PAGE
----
Bust

By Corinna Spencer
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painting - 2016 - 30x40cm

acrylic on canvas

Discussion

Catherine Haley Epstein
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Lovely observations Nigel. This too is one of my favorite pieces by Corinna, likely for different reasons. I'll digress here slightly - My question to the artist/community would be the convention of a faceless figure. While many of Corinna's portraits are frontal, with vestiges of faces, they are not faceless. Many painters have used the faceless convention to aplomb (e.g. Gideon Rubin, don't love the work though it's commercially successful). I've never been able to fully understand, or appreciate the faceless figure and feel it represents a much larger symptom in the zeitgeist. In the gallery setting, the less face the more seemingly easy it is to project oneself onto the piece, therefore more appealing to more people. It's rare to see fully rendered faces gaining major attention (except for Chuck Close, and a handful of others). Even Michaƫl Borremans rarely has a face facing front, confronting a viewer. I recent;y saw a showing of Hannah Van Bart's work and I always find it compelling - the face confronts the viewer in all the paintings. Thoughts on faces?

Nigel P
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Hi Catherine & Corinna

Wonder if you'd indulge me in relating a small coincidence? I'm reading Catherine's piece and then came across the 'faceless" images by artist Deborah Sheedy on Instagram - comprising of collaged works, where the heads of depicted figures are pasted over, or cut away. One effect is to estrange, or at least to perform estrangement as a knowing Surrealist homage. Maybe of more interest, I was struck by how the artist tagged a number of these as associated with struggles for self definition. Sometimes it's the facelessness of authoritarian bureaucracy, at others, an individual crisis, a loss of personal identity. Sheedy offers a Sylvia Plath quote: 'And I sit here without identity: Faceless. My head aches".

Wonder whether there is a limit, a minimal measure beyond which a being fails to represent to others - becomes faceless. Passport photographs, iris recognition technology etc involve specific tolerances outside of which images fail to be understood as viable faces. We see each other through conventions framed by administrative technologies- seem to remember Chuck Close started his grid portraits around the time that Scientific America featured early digital imaging experiments in mid 70s. Remember painting my own pixel heads and trying to place them just the right distance away so that they were almost legible.

Which brings me back to Corinna, and her sequences of ladies - how much the paint can smudge and streak but remain within the conventions of facial recognition- within the frame of our expectations?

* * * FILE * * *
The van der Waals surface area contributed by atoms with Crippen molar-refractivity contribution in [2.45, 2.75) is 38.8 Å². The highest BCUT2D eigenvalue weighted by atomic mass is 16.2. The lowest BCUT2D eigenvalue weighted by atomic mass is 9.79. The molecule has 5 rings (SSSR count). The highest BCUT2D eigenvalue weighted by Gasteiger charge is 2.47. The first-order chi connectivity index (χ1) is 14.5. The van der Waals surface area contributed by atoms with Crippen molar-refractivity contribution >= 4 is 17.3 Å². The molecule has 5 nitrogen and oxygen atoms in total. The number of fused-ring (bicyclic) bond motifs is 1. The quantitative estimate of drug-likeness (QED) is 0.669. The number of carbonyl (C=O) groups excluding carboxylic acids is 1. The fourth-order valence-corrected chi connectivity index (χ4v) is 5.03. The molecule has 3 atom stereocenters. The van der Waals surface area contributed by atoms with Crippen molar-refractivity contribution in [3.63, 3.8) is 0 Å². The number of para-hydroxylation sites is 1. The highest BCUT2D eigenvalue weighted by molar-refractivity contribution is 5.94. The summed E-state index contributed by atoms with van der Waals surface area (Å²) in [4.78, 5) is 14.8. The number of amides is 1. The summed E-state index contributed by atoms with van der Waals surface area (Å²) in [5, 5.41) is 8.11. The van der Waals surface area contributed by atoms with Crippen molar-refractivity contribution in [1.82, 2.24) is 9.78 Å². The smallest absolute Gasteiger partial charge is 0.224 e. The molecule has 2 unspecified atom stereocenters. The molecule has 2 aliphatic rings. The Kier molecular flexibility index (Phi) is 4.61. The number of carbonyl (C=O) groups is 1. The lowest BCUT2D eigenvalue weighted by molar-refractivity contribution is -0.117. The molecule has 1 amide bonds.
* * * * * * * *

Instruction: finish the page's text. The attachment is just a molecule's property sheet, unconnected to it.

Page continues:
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Nigel P
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I've been a fan of Corinna's painting for some time, since becoming acquainted with her serieses of 'ladies' shown here and on social media. Typically these images epitomise the play of difference & repetition, her signature compositions involve multiple portrait paintings arranged in grid formations. Loosely painted heads emerge from ominously dark grounds - each head, individual and unique, yet sharing some familial resemblances with their kin. The multiple pairs of eyes staring back at the viewer are from another age - possibly complicit in some unspecified institutionalised trauma, or just actors' mugshots for a gothic costume drama.

There is a powerful tension in these works between the conceptual frame - the structured presentation of historical stereotypes, rubbing up against the fluency of paint and the marvellous theatricality of the narrative conceit. I find a similar tension holds here, in this painting: Bust. Familiar framing devices are in play - the roundel figures as uncanny historical anachronism held in place by a thicker white overpainting covering the rest of the picture plane like ruined plaster. The Bust - turned away, commemorative of some long forgotten triumph or poignant defeat.

Finally, I think it's the knowing delicacy of the thing, the nuanced compositional control of depth between the two vertical lines, keeping the image, the narrative, hovering in its theatrical indeterminacy that really demonstrates the facility and fluency of Corinna's practice.

Wonderful stuff!

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Corinna Spencer
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Obsession, love and death are central to my work and explored through intimate portraits.

Artist Statement

Obsession, love and death are central to my work and explored through intimate portraits.

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